The book was great. While, yes, James Marsters is the defacto voice of Harry Dresden, John Glover does a great job of filling in and even has a similar voice to Marsters, so quit your belly aching. Anybody who is hesitant or on the fence about it, don't be.
It was Ok. I speak of the entire story as whole, both books up to this point.
The whole 'hunting for clues' part of the book was fun, reminded me of Jack McDevitt
Can't pin one down.
While an okay read the books up to this point are not what we've come to expect from Reynolds and were a bit on the dull side when compared to his other work.. I knew that getting into them, based on previous reviews.
The entire series is for people who like long and boring descriptions of military engagements and who like to read manuals on weapons systems.
No, but certainly turned me off this one.
Yes, had no problem with narration.
I read the first 3 books in this series but I don't think I'll bother with any more. I liked Webber's Safehold series (But he tends to be long winded there too) but this series is very dull. Each book starts with a contrived 'situation'...for example this one "Here...I got a good idea! Lets take one of our major sources of trade, income AND a perfect route for an invasion and minimally defend it with screw ups!" Each book, thus far, is a long drawn out build up to a capital ship engagement. I think Webber political views are showing in this series too.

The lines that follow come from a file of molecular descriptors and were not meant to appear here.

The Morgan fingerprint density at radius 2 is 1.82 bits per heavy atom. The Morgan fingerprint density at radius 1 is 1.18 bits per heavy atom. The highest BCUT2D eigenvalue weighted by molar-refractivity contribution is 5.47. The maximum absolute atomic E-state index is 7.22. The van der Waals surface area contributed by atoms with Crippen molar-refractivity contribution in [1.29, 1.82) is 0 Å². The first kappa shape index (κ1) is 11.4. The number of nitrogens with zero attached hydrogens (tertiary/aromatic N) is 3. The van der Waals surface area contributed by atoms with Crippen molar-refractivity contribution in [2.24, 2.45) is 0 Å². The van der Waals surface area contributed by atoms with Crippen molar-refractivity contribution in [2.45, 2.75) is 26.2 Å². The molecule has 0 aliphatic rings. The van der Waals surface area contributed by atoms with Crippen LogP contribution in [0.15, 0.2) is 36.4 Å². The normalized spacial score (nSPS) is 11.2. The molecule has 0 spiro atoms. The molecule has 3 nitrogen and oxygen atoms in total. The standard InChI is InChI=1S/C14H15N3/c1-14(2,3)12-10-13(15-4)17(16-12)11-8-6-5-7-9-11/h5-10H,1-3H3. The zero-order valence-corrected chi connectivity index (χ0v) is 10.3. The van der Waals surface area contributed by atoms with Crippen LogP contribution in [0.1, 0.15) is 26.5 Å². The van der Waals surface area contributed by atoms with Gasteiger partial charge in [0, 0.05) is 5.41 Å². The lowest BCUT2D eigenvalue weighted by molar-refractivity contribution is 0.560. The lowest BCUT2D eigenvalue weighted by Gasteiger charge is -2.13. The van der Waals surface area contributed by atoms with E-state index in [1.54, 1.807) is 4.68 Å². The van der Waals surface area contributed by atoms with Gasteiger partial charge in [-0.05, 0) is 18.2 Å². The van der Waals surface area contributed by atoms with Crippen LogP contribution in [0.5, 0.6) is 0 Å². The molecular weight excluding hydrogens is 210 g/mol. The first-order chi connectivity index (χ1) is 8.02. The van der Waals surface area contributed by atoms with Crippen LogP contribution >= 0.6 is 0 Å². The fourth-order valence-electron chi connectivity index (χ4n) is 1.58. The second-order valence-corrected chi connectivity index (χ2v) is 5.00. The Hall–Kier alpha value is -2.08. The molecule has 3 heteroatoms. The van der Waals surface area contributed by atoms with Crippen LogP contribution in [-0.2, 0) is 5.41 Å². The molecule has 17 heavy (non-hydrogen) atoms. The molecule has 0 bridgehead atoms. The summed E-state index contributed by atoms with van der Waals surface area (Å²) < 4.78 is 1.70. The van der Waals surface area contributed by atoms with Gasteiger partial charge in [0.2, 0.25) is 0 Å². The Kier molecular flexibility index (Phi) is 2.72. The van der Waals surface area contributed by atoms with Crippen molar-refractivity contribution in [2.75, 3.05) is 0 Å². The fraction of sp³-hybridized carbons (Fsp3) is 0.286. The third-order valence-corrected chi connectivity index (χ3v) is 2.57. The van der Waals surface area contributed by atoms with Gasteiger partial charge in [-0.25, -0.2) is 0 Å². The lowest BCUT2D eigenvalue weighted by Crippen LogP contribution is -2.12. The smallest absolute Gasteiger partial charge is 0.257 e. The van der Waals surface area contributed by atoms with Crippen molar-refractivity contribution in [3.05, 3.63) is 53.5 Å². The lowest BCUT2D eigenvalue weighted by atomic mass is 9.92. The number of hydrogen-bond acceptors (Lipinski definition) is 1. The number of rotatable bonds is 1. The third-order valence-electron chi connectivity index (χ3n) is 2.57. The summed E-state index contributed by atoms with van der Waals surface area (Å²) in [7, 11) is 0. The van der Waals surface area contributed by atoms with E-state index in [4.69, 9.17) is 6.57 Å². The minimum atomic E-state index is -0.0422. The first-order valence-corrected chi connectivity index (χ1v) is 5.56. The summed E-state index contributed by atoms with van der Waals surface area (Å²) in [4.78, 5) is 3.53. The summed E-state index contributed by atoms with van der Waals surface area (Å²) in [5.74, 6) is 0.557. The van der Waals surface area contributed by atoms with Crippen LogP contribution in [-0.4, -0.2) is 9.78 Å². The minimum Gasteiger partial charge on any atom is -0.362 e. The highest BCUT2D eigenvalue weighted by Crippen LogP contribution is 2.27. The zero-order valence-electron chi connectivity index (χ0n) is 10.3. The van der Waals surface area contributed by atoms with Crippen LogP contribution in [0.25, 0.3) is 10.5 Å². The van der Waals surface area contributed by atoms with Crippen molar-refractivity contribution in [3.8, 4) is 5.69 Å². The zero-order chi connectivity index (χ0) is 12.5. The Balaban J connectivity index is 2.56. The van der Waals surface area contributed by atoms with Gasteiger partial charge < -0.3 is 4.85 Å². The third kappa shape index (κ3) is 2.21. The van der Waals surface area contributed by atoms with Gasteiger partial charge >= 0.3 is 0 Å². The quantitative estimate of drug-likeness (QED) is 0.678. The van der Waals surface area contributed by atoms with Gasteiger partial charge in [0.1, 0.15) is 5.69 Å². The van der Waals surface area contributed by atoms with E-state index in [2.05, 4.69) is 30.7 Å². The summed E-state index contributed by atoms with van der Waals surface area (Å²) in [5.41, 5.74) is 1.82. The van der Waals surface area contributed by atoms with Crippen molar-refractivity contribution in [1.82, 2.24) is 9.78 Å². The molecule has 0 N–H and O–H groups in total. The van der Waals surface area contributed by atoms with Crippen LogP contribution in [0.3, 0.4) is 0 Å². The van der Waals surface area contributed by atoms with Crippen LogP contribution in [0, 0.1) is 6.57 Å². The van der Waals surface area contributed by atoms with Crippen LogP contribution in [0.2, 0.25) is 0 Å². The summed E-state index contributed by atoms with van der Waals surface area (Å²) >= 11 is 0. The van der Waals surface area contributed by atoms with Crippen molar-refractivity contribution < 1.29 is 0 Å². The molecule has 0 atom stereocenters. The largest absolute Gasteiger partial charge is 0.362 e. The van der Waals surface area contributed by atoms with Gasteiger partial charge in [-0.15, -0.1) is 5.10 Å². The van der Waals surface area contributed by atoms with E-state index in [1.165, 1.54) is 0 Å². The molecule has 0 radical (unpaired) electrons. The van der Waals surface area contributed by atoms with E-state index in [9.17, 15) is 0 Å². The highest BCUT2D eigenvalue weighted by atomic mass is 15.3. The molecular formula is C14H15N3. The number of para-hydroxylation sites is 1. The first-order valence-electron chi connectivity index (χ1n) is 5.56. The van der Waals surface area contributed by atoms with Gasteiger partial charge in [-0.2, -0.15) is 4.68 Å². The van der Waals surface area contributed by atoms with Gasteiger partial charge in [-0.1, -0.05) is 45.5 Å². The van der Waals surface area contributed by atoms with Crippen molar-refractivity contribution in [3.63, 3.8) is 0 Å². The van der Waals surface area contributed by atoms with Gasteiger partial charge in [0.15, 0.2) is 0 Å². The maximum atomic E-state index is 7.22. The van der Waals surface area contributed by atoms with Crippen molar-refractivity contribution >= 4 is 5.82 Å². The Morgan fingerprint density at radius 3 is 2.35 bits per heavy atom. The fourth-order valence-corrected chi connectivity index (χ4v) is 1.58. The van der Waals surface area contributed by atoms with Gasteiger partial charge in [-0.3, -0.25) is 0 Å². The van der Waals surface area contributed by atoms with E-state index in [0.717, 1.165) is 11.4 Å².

The characters are not compelling and Honor herself seems cartoonish. And holy Moley Mr. Webber - We really don't need to hear about Honor's soprano voice or her 'chocolate brown eyes' after the first time!! Could play a drinking game for each time he mentions them.
Overall not impressed. If you like long detailed descriptions of space battles then this might be for you....if you like a good story and plot you should probably move on.
I see all these complaints about the Narrator. While the switch in Narrators (again) is highly annoying Keating is not nearly so bad and people keep saying. It's a difference in British vs. American pronunciation. For example he pronounces Sharleyan as Shar-Lee-anne instead of Shar-lee-in etc.. I have no difficulty understanding what he says and in fact I think he would have been a fine Narrator for the entire series. The only thing I don't like about it is everybody typically sounds like they're ready for a nap.